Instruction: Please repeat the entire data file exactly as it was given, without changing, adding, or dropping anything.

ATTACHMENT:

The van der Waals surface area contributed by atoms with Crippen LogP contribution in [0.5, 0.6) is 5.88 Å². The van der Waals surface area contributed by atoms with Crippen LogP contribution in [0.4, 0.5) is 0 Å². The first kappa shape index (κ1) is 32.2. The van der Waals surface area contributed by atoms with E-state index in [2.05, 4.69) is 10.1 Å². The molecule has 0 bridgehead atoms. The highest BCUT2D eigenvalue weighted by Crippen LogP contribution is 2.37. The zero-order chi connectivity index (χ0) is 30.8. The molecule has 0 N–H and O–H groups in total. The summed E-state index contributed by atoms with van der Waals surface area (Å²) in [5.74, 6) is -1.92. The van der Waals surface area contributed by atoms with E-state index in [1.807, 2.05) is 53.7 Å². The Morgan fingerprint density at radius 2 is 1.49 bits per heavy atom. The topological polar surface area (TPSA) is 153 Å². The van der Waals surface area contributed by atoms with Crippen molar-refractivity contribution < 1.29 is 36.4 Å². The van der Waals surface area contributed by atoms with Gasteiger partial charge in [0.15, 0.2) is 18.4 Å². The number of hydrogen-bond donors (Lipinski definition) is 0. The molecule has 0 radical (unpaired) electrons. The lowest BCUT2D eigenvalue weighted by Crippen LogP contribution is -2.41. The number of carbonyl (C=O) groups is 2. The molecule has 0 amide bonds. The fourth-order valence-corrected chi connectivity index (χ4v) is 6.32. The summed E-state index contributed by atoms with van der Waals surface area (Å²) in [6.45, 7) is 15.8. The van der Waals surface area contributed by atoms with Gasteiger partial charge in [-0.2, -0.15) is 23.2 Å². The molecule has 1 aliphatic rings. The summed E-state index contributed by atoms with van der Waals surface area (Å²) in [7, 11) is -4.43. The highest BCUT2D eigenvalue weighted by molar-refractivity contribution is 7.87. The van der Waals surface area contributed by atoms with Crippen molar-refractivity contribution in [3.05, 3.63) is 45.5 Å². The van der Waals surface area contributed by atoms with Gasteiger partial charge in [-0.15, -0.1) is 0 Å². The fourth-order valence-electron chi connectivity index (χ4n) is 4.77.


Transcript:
The van der Waals surface area contributed by atoms with Crippen LogP contribution in [0.5, 0.6) is 5.88 Å². The van der Waals surface area contributed by atoms with Crippen LogP contribution in [0.4, 0.5) is 0 Å². The first kappa shape index (κ1) is 32.2. The van der Waals surface area contributed by atoms with E-state index in [2.05, 4.69) is 10.1 Å². The molecule has 0 bridgehead atoms. The highest BCUT2D eigenvalue weighted by Crippen LogP contribution is 2.37. The zero-order chi connectivity index (χ0) is 30.8. The molecule has 0 N–H and O–H groups in total. The summed E-state index contributed by atoms with van der Waals surface area (Å²) in [5.74, 6) is -1.92. The van der Waals surface area contributed by atoms with E-state index in [1.807, 2.05) is 53.7 Å². The Morgan fingerprint density at radius 2 is 1.49 bits per heavy atom. The topological polar surface area (TPSA) is 153 Å². The van der Waals surface area contributed by atoms with Crippen molar-refractivity contribution < 1.29 is 36.4 Å². The van der Waals surface area contributed by atoms with Gasteiger partial charge in [0.15, 0.2) is 18.4 Å². The number of hydrogen-bond donors (Lipinski definition) is 0. The molecule has 0 radical (unpaired) electrons. The lowest BCUT2D eigenvalue weighted by Crippen LogP contribution is -2.41. The number of carbonyl (C=O) groups is 2. The molecule has 0 amide bonds. The fourth-order valence-corrected chi connectivity index (χ4v) is 6.32. The summed E-state index contributed by atoms with van der Waals surface area (Å²) in [6.45, 7) is 15.8. The van der Waals surface area contributed by atoms with Gasteiger partial charge in [-0.2, -0.15) is 23.2 Å². The molecule has 1 aliphatic rings. The summed E-state index contributed by atoms with van der Waals surface area (Å²) in [7, 11) is -4.43. The highest BCUT2D eigenvalue weighted by molar-refractivity contribution is 7.87. The van der Waals surface area contributed by atoms with Crippen molar-refractivity contribution in [3.05, 3.63) is 45.5 Å². The van der Waals surface area contributed by atoms with Gasteiger partial charge in [-0.15, -0.1) is 0 Å². The fourth-order valence-electron chi connectivity index (χ4n) is 4.77.